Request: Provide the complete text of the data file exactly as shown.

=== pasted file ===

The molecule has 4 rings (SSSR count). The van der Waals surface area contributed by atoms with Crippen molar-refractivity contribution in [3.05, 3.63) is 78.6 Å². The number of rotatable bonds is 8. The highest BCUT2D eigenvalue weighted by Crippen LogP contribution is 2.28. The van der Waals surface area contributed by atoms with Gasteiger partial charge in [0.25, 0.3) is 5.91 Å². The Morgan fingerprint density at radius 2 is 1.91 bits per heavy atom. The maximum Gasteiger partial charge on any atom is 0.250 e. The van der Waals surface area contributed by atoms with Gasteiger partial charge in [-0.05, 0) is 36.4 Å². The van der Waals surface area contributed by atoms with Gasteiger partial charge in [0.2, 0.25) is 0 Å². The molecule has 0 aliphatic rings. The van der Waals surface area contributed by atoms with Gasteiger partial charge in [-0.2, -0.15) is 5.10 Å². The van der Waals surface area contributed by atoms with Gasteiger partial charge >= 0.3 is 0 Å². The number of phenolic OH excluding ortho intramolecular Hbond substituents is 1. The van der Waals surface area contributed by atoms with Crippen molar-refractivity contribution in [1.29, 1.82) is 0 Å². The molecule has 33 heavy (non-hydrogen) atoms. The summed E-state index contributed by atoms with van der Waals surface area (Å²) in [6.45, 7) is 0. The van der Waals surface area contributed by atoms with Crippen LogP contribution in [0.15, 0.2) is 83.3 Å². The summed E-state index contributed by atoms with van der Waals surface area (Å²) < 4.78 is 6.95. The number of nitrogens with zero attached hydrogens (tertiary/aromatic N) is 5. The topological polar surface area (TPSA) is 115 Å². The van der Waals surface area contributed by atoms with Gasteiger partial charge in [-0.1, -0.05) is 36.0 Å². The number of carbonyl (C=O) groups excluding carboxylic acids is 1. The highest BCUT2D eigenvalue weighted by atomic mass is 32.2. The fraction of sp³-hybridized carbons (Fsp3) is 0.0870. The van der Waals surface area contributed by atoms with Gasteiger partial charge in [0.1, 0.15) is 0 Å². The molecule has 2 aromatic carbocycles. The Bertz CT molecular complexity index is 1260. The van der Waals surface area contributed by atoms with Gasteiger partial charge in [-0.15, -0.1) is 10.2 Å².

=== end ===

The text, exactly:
The molecule has 4 rings (SSSR count). The van der Waals surface area contributed by atoms with Crippen molar-refractivity contribution in [3.05, 3.63) is 78.6 Å². The number of rotatable bonds is 8. The highest BCUT2D eigenvalue weighted by Crippen LogP contribution is 2.28. The van der Waals surface area contributed by atoms with Gasteiger partial charge in [0.25, 0.3) is 5.91 Å². The Morgan fingerprint density at radius 2 is 1.91 bits per heavy atom. The maximum Gasteiger partial charge on any atom is 0.250 e. The van der Waals surface area contributed by atoms with Gasteiger partial charge in [-0.05, 0) is 36.4 Å². The van der Waals surface area contributed by atoms with Gasteiger partial charge in [0.2, 0.25) is 0 Å². The molecule has 0 aliphatic rings. The van der Waals surface area contributed by atoms with Gasteiger partial charge in [-0.2, -0.15) is 5.10 Å². The van der Waals surface area contributed by atoms with Gasteiger partial charge >= 0.3 is 0 Å². The number of phenolic OH excluding ortho intramolecular Hbond substituents is 1. The van der Waals surface area contributed by atoms with Crippen molar-refractivity contribution in [1.29, 1.82) is 0 Å². The molecule has 33 heavy (non-hydrogen) atoms. The summed E-state index contributed by atoms with van der Waals surface area (Å²) in [6.45, 7) is 0. The van der Waals surface area contributed by atoms with Crippen LogP contribution in [0.15, 0.2) is 83.3 Å². The summed E-state index contributed by atoms with van der Waals surface area (Å²) < 4.78 is 6.95. The number of nitrogens with zero attached hydrogens (tertiary/aromatic N) is 5. The topological polar surface area (TPSA) is 115 Å². The van der Waals surface area contributed by atoms with Gasteiger partial charge in [-0.1, -0.05) is 36.0 Å². The number of carbonyl (C=O) groups excluding carboxylic acids is 1. The highest BCUT2D eigenvalue weighted by atomic mass is 32.2. The fraction of sp³-hybridized carbons (Fsp3) is 0.0870. The van der Waals surface area contributed by atoms with Gasteiger partial charge in [0.1, 0.15) is 0 Å². The molecule has 2 aromatic carbocycles. The Bertz CT molecular complexity index is 1260. The van der Waals surface area contributed by atoms with Gasteiger partial charge in [-0.15, -0.1) is 10.2 Å².